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Do you have to apply for your CPP Post Retirement Benefit?

I’ve received a number of enquiries recently from people asking me if they need to apply in order to receive your CPP Post Retirement Benefit (PRB.)

The short answer is “No”—there is no application required for a PRB. The slightly longer answer though, is that the timing for Service Canada to process PRBs appears to be uncertain, and it sometimes appears necessary to call them before they’ll issue a PRB.

For more information on what a PRB is, read this article: https://retirehappy.ca/cpp-post-retirement-benefit/.

What is the typical timing to receive a PRB?

PRBs are always payable effective January of the year after the earnings/contributions are made. For instance, 2014 earnings will create a PRB that is effective January 2015. According to Service Canada’s website, “The first payment will usually be issued early in April,” but according to their call centre it’s often not issued until sometime in July or August.

Using my own situation as an example, it’s now July 8, 2015 and I’m still waiting to receive my PRB for my 2014 earnings/contribution. I’ll update this article as soon as I receive my first payment.

Update – I received my PRB for 2014 earnings in September 2015.

What amount of your earnings are used for the PRB calculation?

Using 2014 earnings as an example, if you started receiving your regular CPP retirement pension in 2013 or earlier, your PRB effective January 2015 will be based on your earnings for the entire year of 2014.

However, if you started receiving your regular CPP retirement pension in 2014, your 2014 earnings will be split between your regular retirement pension and your PRB, with the priority being your regular pension calculation. Depending on what month in 2014 your regular CPP retirement pension started, earnings up to the pro-rated Year’s Maximum Pensionable Earnings (YMPE) amount will be used for your regular retirement pension calculation, and any balance remaining will be used for your PRB.

Let’s look at the following example to see how this works.

Example

 Sandy was born June 23, 1954 and started to receive his regular CPP retirement pension at age 60, with his first payment effective July 2014. He worked steadily throughout that year, and his total employment earnings for 2014 amounted to $40,000. His actual employment earnings were $20,000 for January to June, before his CPP retirement pension started, and the same amount for July to December. However, that’s not the way that his earnings will be allocated for CPP purposes.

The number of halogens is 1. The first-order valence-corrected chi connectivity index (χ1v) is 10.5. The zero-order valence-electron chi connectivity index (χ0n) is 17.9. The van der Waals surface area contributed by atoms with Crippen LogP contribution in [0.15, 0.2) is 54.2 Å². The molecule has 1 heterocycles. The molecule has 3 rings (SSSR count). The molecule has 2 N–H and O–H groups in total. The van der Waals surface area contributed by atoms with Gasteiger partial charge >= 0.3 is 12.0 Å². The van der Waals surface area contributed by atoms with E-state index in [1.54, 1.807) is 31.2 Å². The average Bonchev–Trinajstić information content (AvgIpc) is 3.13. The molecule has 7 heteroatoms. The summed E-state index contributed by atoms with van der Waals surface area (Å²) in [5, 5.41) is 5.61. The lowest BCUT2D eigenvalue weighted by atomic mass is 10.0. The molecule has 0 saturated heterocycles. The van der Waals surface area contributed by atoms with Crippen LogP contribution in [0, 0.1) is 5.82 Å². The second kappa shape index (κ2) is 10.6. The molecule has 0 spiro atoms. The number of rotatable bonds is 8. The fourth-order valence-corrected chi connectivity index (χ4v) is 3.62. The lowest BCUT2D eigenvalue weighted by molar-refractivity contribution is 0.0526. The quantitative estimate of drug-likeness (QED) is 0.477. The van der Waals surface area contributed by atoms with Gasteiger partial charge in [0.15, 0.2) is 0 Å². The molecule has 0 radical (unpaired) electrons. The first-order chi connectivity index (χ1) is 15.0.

Under the CPP legislation, regardless of when in 2014 Sandy actually earned his salary, it will first be attributed to his regular pension calculation up to the pro-rated YMPE for the period prior to his pension starting. In Sandy’s case, that means that any employment earnings up to $26,250 (6/12ths of the 2014 YMPE of $52,500) will be used for the calculation of his regular retirement pension and the remaining $13,750 ($40,000 – $26,250) will be used to calculate his PRB effective January 2015.

How much will Sandy’s PRB be?

 Based on the earnings of $13,750, Sandy’s PRB will be $4.79 monthly effective January 2015.

There is a complicated three-step process to calculating his PRB, as follows:

  • The maximum PRB for someone who is age 65 and had maximum earnings for 2014 is $26.63 (1/40th of the 2015 maximum retirement pension of $1,065).
  • Sandy’s PRB would be adjusted from the maximum, based on his PRB earnings compared to the YMPE for 2014 ($13,750 / $52,500 x $26.63 = $6.97).
  • Sandy’s PRB would be further reduced by his age-adjustment factor effective January 2015. He’s 54 months under age 65 at that time and the 2015 age-adjustment factor is 0.58% per month, so the $6.97 is reduced by 31.32% (54 x 0.58%), making his actual PRB $4.79 per month.

Conclusions

There is no need or process to apply for your PRB.

It will always be payable effective January of the year after the earnings/contributions, but you will receive your first payment in April at the earliest and ???? at the latest.

It sometimes seems that you must phone Service Canada at 1-800-277-9914 to “remind them” to calculate and pay your PRB.

Written by Doug Runchey

Doug Runchey worked for the Income Security Programs branch of Human Resources and Skills Development Canada for more than 32 years, and was a specialist in the Canada Pension Plan and Old Age Security legislation, regulations and policy areas. He now runs his own company, DR Pensions Consulting, which provides pension advice, including detailed calculations for CPP retirement planning and “credit splitting” purposes. Doug can be reached by email @ DRpensions@shaw.ca or check out his website at http://www.drpensions.ca/.

4 Responses to Do you have to apply for your CPP Post Retirement Benefit?

  1. Irene

    No, on an ongoing basis the PRB will be added to your regular CPP deposit. The exception may be that your initial PRB underpayment from January to whenever it’s processed may come as a separate deposit.

  2. While you should not have to apply each year, you should should receive a letter in the first 3-4 months of the following year advising what your monthly PRB is, when you will start receiving and what the retroactive adjustment will be. Verify the benefit. If you do not agree with the amount, notify them immediately. It takes a long time to get sorted out.
    I did not receive my confirmation letters for 2015 and 2016. Finally seeing the adjustments now.

    • Don

      I have not seen any other examples of missed or miscalculated PRBs, but thanks for the comment and for this heads-up!

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